Came back to read your hub and thought I would pin it to my health board and shared.

Deborah-Diane (author) from Orange County, California on May 04, 2013:

It is really important that we take care of ourselves whenever we take care of others. Nothing is to be gained by putting ourselves at risk. Thanks for your comments.

Vespa Woolf from Peru, South America on May 04, 2013:

These are great guidelines. We can't avoid giving first aid in an emergency setting, but we can take precautions. I like your suggestions for cleanup afterward, too. Thank!

Deborah-Diane (author) from Orange County, California on April 13, 2013:

Our school district also gives us a First Aid refresher course every year. One of the topics they emphasize is how important it is to not panic in an emergency. If we do, it can cause us to make decisions that are dangerous to ourselves and others.

C E Clark from North Texas on April 12, 2013:

Some good advice here, the same we received from our school district and that is included in refresher courses at least once a year.

Deborah-Diane (author) from Orange County, California on March 25, 2013:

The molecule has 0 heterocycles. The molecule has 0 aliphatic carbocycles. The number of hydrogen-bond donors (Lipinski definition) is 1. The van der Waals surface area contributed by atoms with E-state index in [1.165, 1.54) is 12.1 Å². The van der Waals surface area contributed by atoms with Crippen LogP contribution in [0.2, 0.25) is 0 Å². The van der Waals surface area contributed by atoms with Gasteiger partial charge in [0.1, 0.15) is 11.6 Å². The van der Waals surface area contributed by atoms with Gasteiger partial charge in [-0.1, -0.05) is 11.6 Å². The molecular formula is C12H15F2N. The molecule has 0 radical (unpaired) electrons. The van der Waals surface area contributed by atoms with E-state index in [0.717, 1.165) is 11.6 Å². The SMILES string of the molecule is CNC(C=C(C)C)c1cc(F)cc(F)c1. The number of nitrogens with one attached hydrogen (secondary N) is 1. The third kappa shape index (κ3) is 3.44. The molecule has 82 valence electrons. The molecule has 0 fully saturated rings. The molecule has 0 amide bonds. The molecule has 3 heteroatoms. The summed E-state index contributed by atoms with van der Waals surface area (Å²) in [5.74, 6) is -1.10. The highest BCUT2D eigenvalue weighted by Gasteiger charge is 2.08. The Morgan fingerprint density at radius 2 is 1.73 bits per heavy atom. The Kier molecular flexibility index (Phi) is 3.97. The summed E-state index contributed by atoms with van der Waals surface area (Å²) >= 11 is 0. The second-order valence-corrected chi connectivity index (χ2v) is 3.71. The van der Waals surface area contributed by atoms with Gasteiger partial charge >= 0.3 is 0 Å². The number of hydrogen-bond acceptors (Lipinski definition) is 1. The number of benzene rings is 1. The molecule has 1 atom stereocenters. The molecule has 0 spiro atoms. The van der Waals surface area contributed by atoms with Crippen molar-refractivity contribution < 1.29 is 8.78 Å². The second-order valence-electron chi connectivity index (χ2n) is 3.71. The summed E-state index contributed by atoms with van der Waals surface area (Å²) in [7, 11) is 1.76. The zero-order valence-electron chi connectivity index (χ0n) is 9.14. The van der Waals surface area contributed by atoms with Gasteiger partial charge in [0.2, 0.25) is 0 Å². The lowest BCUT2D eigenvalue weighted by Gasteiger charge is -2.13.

Thank you for reading this Hub about taking precautions when we render first aid. When I take the required first aid class each year for my job, they always stress that we need to make sure it is safe for us to render first aid before we risk getting ourselves hurt, too!

RTalloni on March 25, 2013:

A post with important points to always remember. Most would want to immediately try to help another person in crisis, but it is crucial that we think about how not to make matters worse.

moonlake from America on March 25, 2013:

This happened to me not long ago. I was first at a car accident. The cars had gone down a snow covered hill. I have a heart condition and knew I could not go down the hill. I called 911 first by that time more cars stopped and the men ran down the hill, so I didn't have to even get out of the car. Good information in your hub voted up.

Deborah-Diane (author) from Orange County, California on July 20, 2012:

I'm so glad you are getting a First Aid Kit. Everyone should have one have one handy! Thanks for taking the time to comment.

Sarah on July 20, 2012:

Nice! I just ordered myself a 50pc set first aid kit from Allegro Medical. I'm pretty excited...

Martin Kloess from San Francisco on June 01, 2012:

very useful article - thanks

Deborah-Diane (author) from Orange County, California on April 22, 2012:

Thank you both for your comments. It is very important that we protect ourselves, as well as the people we are trying to help!

Kayleesnider from USA on March 28, 2012:

Nice Hub Deborah, I hope it will create good awareness between all of us.

SantaCruz from Santa Cruz, CA on March 12, 2012:

"Never eat or drink anything while giving first aid." Haha! Seriously though, thanks for a hub that's sure to truly help someone. Voted up!